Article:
2. Diminished seventh chord: G# B D F which is notated as G#o7. In jazz nomenclature where sevenths are played on regular basis "7" is sometimes omitted from the notation, so G#o7 and G#o are synonymous. On the contrary in classical nomenclature G#o refers strictly to a diminished triad, and if you decide to add the seventh it's not specified whether it should be G#o7 or G#ø. For instance a diatonic triad built on the (raised) seventh step of a major (minor) scale is diminished, viio, but a diatonic seventh chord would be half diminished in major and diminished seventh in minor.
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  • The full name is "half-diminished seventh chord," because it differs from a diminished seventh chord by having half as many diminished intervals -- one instead of two. Omitting "seventh" doesn't create any ambiguity, but it does cause confusion. Of course, the name "half-diminished seventh chord" is also a bit confusing because the seventh is neither a diminished seventh nor a half-diminished seventh (which doesn't even exist).
    – phoog
    Oct 28 at 13:21
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    @phoog right, and a symbol G#ø7 is also in use. The point I wanted to make is that it is also called minor seventh chord with flat 5, which may contribute to the specific confusion OP reported. Oct 28 at 13:31
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I think you need to review some fundamentals about the triad types and their practical origin.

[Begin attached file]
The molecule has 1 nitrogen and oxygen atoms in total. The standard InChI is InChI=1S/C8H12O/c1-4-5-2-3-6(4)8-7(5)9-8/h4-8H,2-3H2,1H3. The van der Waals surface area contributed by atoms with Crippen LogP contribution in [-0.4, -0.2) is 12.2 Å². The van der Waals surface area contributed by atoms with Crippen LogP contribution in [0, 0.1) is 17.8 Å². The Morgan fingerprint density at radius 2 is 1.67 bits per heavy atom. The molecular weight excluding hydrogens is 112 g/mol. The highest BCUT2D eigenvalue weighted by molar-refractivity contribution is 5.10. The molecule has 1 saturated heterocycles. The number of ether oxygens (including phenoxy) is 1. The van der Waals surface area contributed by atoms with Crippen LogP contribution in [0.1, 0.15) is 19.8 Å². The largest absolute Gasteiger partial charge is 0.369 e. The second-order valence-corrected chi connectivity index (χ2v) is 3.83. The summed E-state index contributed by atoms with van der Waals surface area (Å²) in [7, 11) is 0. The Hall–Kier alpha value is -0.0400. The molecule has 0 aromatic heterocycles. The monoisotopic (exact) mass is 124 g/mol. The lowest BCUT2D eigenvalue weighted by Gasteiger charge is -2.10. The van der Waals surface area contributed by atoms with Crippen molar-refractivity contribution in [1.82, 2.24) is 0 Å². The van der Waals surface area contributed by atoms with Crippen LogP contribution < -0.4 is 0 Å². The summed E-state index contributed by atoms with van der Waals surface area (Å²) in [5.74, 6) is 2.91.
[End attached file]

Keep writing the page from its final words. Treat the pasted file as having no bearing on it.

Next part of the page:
First you must understand the foundation is the diatonic gamut. You can describe that several ways but a common one is to say it's the white keys of the piano, or C major, the group of pitches CDEFGABC.

From that selection of tones you stack up thirds on each tone to create triads, like this...

enter image description here

...notice it is the triad on B on the VII seventh scale degree, the leading tone, which is the diminished triad. It is the only triad of the group that is diminished. The leading tone triad is the fundamental diminished triad. In terms of stacked thirds it is two minor thirds, but in terms of the diatonic gamut it is the particular quality of the triad on the leading tone.

Minor key music is more complicated, because accidentals are used in combination with a key signature, but the basic diatonic harmonies in minor will be...

enter image description here

...notice now the triad on B is on the II second scale degree, and also the VII seventh scale degree takes a sharp. Both the II and VII chords are diminished in minor keys.